The Raven and Ligeia a comparison

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The Raven and Ligeia a comparison

Although the two tales are presented in different literary forms the

tales themselves deal with remarkably similar subject matter. So much

so that it is possible to compare the style of each with but a little

reference to the general themes of the two works.

The Raven and Ligeia are both about loss. The narrators of both tales

have lost the dearest thing to them, a woman of incomparable talents

and beauty. That the loss of this woman has happened for different

reasons does not matter for it is how this loss manifests itself in

the lives of the narrators that provide the drama and the poignancy of

the stories. In each we discover the narrator is dwelling upon that

woman that he adored and in each we find the peculiar way in which

they deal with this.

In the Raven a man sits alone in his chamber reading ancient tomes

trying desperately to keep his mind from thoughts of his lost Lenore.

But he hears the sounds from without the chamber that could be perhaps

the ghost of his beloved. It is this irrational hope and fear that the

bounds of death can somehow be transcended and that he might once more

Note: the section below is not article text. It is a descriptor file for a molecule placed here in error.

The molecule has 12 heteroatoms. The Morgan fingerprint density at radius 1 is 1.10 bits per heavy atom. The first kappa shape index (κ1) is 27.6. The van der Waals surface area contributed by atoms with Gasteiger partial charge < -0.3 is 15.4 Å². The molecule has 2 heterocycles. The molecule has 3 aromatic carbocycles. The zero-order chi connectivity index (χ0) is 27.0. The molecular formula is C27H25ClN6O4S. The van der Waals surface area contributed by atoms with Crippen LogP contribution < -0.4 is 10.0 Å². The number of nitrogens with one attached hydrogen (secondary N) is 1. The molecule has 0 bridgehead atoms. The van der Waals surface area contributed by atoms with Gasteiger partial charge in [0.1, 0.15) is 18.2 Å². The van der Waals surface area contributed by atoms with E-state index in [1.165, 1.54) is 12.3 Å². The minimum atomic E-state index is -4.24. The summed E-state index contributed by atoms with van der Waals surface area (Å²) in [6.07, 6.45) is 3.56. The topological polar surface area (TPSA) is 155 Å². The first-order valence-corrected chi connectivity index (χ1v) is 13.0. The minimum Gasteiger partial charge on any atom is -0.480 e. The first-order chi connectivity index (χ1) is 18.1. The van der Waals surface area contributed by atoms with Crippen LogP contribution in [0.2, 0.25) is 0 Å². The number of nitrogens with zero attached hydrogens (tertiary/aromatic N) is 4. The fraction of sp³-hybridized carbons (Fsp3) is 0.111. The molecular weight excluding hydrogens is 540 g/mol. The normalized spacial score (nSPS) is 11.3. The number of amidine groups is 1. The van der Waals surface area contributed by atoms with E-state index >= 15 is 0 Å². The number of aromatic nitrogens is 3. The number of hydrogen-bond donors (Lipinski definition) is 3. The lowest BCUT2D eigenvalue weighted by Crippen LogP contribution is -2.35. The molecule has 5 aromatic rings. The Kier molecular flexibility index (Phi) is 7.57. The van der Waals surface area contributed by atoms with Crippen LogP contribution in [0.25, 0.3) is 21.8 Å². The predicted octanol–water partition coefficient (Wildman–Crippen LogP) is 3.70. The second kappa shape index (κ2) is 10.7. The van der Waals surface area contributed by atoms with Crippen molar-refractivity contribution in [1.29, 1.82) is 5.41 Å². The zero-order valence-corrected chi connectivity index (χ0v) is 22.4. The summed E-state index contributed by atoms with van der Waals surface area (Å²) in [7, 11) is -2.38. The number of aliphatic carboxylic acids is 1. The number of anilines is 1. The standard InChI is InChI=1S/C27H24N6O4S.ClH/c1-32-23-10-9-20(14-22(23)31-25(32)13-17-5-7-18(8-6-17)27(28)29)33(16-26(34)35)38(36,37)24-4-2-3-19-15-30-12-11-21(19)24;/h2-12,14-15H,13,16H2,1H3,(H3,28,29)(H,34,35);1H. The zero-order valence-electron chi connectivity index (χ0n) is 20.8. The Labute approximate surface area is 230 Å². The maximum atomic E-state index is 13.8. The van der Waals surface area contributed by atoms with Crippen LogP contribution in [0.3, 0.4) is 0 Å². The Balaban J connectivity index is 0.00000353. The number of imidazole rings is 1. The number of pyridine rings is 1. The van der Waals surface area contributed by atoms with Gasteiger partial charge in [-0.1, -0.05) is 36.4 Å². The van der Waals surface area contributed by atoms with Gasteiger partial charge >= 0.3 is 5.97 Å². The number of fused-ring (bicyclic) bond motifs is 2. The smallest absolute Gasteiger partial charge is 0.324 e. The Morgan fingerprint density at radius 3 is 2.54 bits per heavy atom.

speak with his love that begins to lead to his irrational behaviour.

When the titular Raven makes it's appearance the narrator is worked

into such a fever of imagination guilt and fear that he perceives the

bird as some emissary from beyond. So it is that it's constant

repetition of "nevermore" are taken as both confirmation that the

spirit of Lenore lives on and denial of him to ever speak to her

again. The narrator leaves us still locked with the bird projecting

upon it his own feelings of self-loathing and hate.

Ligeia on the other hand is a statelier version of the narrat...

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...e thing he identifies with in

his current situation. When after the raven appears to have refuted

his fantasy of Lenore he finds that he hates the raven as an extension

of himself and perhaps the raven is nothing more than the narrators

metaphor for himself or at least some darker aspect of his mind.

The main difference between the two tales is that while Ligeia is

couched in very descriptive prose the Raven makes much more use of

metaphor. That said the style of the poem is very much that of a

rhyming tale and as such is also similar to the prose structure of the

short story. In conclusion it should be noted that both are excellent

attempts to tackle a difficult and provocative subject and they manage

this in two similar but unique ways. It is the similarity, which lends

them both power and the stylistic differences that mark them as being


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